- The great resignation is here, and companies need to take note
- People leaders need to look at both the quantitative and qualitative data to understand the root causes of churn
- Go beyond monetary benefits and provide both professional and personal growth opportunities
One thing that hurts people leaders the most: Losing their best talent to the competition. You put so much effort into recruiting, onboarding, and training them. You have big plans for them. Yet they leave. Sometimes it's inevitable. Other times it points to larger issues at your company. It's your job to find out what's causing people to leave and fix it.
COVID-19 has taken the war for talent to a whole new level. A mind-boggling 60% of U.S. employees plan to change their jobs in the next year. This unprecedented exodus has made it urgent for companies to identify anything and everything that makes their people unhappy at work—and address these before people walk out the door.
So, what causes people to leave? Why do companies end up losing their best talent despite splurging on salaries and perks? And what can they do to keep their employee happy, engaged, and working for them for long?
Start with assessing and quantifying the problem: what exactly is making them leave. You can do it by measuring employee turnover and retention rates. Then, combine that quantitative data with qualitative data from stay and exit interviews to get a clear picture of issues. The most common ones are pay, benefits, support from managers, and lack of growth opportunities.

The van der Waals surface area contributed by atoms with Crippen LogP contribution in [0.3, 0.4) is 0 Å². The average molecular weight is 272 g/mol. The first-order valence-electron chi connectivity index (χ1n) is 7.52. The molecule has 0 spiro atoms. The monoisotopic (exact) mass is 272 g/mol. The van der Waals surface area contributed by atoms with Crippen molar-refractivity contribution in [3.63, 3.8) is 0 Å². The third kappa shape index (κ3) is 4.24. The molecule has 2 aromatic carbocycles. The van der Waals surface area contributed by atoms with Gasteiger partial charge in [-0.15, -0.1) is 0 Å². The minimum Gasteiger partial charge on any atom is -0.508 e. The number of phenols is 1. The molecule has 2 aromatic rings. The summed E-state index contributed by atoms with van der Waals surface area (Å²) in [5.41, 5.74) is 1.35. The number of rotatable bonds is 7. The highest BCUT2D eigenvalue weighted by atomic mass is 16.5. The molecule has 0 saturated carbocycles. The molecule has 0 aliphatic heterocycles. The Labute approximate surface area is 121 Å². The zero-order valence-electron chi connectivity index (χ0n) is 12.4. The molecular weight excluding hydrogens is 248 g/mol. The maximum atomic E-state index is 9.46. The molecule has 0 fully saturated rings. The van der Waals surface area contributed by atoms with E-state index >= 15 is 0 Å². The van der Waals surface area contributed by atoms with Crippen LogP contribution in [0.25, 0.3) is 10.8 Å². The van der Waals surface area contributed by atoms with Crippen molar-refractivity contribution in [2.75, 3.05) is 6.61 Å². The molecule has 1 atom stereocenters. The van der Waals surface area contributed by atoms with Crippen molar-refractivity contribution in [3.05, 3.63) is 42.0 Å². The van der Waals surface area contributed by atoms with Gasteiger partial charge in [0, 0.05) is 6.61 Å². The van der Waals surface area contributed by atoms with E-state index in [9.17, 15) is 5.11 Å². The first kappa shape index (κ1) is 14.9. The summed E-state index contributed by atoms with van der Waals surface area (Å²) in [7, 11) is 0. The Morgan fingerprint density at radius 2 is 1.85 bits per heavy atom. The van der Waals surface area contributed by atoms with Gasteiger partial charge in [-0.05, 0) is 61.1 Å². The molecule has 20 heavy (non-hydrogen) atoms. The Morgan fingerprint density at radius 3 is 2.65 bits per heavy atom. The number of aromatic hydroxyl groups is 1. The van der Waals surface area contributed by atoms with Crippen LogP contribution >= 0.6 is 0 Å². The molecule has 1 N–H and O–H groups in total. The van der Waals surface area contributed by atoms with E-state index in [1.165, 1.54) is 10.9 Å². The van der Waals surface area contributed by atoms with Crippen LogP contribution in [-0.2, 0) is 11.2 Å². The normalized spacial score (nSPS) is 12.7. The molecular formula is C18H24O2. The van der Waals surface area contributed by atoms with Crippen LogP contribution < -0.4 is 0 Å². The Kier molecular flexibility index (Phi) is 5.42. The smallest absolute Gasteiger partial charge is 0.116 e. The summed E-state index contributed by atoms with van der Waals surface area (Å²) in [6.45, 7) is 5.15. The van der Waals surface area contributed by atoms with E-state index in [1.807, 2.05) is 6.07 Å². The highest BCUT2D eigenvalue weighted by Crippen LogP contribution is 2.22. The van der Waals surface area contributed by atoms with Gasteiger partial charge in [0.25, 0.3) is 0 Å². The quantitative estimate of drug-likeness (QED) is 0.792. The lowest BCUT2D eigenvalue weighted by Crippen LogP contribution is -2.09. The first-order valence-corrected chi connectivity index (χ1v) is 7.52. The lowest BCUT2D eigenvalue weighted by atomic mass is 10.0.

How to know why employees leave
As with everything else in the real world, it isn't straightforward. People leave their jobs for many reasons, some that are in your control, others not so. In this article, we will look at the factors that you control. Here are some of them.
- Salary and benefits
- Work culture
- Company values
- Leadership team
- Learning and development
Gallup pegs the cost of replacing an employee at between one-half to twice their annual salary. And it's not only about costs. People leaving take the morale down. People leaders need to look at both the data and anecdotal evidence to understand what factors are at play before fixing them.
How to quantify the problem
The time-tested business wisdom of "If you can measure it, you can manage it" applies here too. Here are some ways to help you quantify your turnover issues.
Run employee surveys
Employee surveys are a great way for you to get qualitative data about employee experience at your company. Regular pulse checks and eNPS surveys can help you uncover problems that are company-wide, departmental, or stemming from poor leadership.
Conduct stay and exit interviews
With stay and exit interviews, you can dive deeper into the qualitative side of the churn. In stay interviews, you speak with people who choose to stay with your company. These face-to-face conversations help you understand their perspective and come up with more ways to keep them happy.
With exit interviews, you speak with people who've already put in their papers. Because it's too late to change their mind, here you focus on the reasons why they're leaving and their advice on how you can do better. People are most candid during these interviews, and the honest feedback they provide is valuable in improving your employee experience.
Measure turnover and retention rates
Two of the best metrics to quantify why people leave you are employee turnover and retention rates.